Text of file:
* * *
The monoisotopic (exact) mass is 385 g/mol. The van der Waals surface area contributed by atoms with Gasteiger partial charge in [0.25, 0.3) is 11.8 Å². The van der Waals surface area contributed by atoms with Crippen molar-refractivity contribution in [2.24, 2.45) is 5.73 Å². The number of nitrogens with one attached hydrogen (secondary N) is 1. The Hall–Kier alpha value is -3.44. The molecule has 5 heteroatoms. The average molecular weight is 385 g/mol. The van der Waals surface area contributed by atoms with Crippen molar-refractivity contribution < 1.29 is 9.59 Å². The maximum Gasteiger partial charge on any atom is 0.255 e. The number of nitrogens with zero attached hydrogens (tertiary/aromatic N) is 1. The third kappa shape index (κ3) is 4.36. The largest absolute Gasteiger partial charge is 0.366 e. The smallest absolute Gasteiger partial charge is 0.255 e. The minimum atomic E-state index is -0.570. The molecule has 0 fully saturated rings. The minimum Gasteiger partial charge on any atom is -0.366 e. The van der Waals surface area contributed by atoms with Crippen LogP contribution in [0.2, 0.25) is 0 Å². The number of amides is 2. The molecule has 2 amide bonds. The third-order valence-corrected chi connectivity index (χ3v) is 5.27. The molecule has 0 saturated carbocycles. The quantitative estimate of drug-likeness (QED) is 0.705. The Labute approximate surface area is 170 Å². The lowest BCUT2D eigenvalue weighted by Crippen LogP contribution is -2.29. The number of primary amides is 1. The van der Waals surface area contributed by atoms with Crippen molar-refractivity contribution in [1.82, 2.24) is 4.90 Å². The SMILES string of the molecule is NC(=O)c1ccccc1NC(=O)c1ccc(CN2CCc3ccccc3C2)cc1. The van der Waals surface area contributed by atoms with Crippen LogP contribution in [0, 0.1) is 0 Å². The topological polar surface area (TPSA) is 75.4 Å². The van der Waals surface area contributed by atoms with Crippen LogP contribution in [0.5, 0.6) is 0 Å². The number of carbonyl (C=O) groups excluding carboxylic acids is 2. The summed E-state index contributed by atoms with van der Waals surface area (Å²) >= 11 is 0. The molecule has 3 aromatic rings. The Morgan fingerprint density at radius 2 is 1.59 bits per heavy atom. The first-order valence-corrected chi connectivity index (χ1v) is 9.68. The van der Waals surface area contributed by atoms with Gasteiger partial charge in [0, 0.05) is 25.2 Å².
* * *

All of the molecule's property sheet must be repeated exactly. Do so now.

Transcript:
The monoisotopic (exact) mass is 385 g/mol. The van der Waals surface area contributed by atoms with Gasteiger partial charge in [0.25, 0.3) is 11.8 Å². The van der Waals surface area contributed by atoms with Crippen molar-refractivity contribution in [2.24, 2.45) is 5.73 Å². The number of nitrogens with one attached hydrogen (secondary N) is 1. The Hall–Kier alpha value is -3.44. The molecule has 5 heteroatoms. The average molecular weight is 385 g/mol. The van der Waals surface area contributed by atoms with Crippen molar-refractivity contribution < 1.29 is 9.59 Å². The maximum Gasteiger partial charge on any atom is 0.255 e. The number of nitrogens with zero attached hydrogens (tertiary/aromatic N) is 1. The third kappa shape index (κ3) is 4.36. The largest absolute Gasteiger partial charge is 0.366 e. The smallest absolute Gasteiger partial charge is 0.255 e. The minimum atomic E-state index is -0.570. The molecule has 0 fully saturated rings. The minimum Gasteiger partial charge on any atom is -0.366 e. The van der Waals surface area contributed by atoms with Crippen LogP contribution in [0.2, 0.25) is 0 Å². The number of amides is 2. The molecule has 2 amide bonds. The third-order valence-corrected chi connectivity index (χ3v) is 5.27. The molecule has 0 saturated carbocycles. The quantitative estimate of drug-likeness (QED) is 0.705. The Labute approximate surface area is 170 Å². The lowest BCUT2D eigenvalue weighted by Crippen LogP contribution is -2.29. The number of primary amides is 1. The van der Waals surface area contributed by atoms with Crippen molar-refractivity contribution in [1.82, 2.24) is 4.90 Å². The SMILES string of the molecule is NC(=O)c1ccccc1NC(=O)c1ccc(CN2CCc3ccccc3C2)cc1. The van der Waals surface area contributed by atoms with Crippen LogP contribution in [0, 0.1) is 0 Å². The topological polar surface area (TPSA) is 75.4 Å². The van der Waals surface area contributed by atoms with Crippen LogP contribution in [0.5, 0.6) is 0 Å². The number of carbonyl (C=O) groups excluding carboxylic acids is 2. The summed E-state index contributed by atoms with van der Waals surface area (Å²) >= 11 is 0. The molecule has 3 aromatic rings. The Morgan fingerprint density at radius 2 is 1.59 bits per heavy atom. The first-order valence-corrected chi connectivity index (χ1v) is 9.68. The van der Waals surface area contributed by atoms with Gasteiger partial charge in [0, 0.05) is 25.2 Å².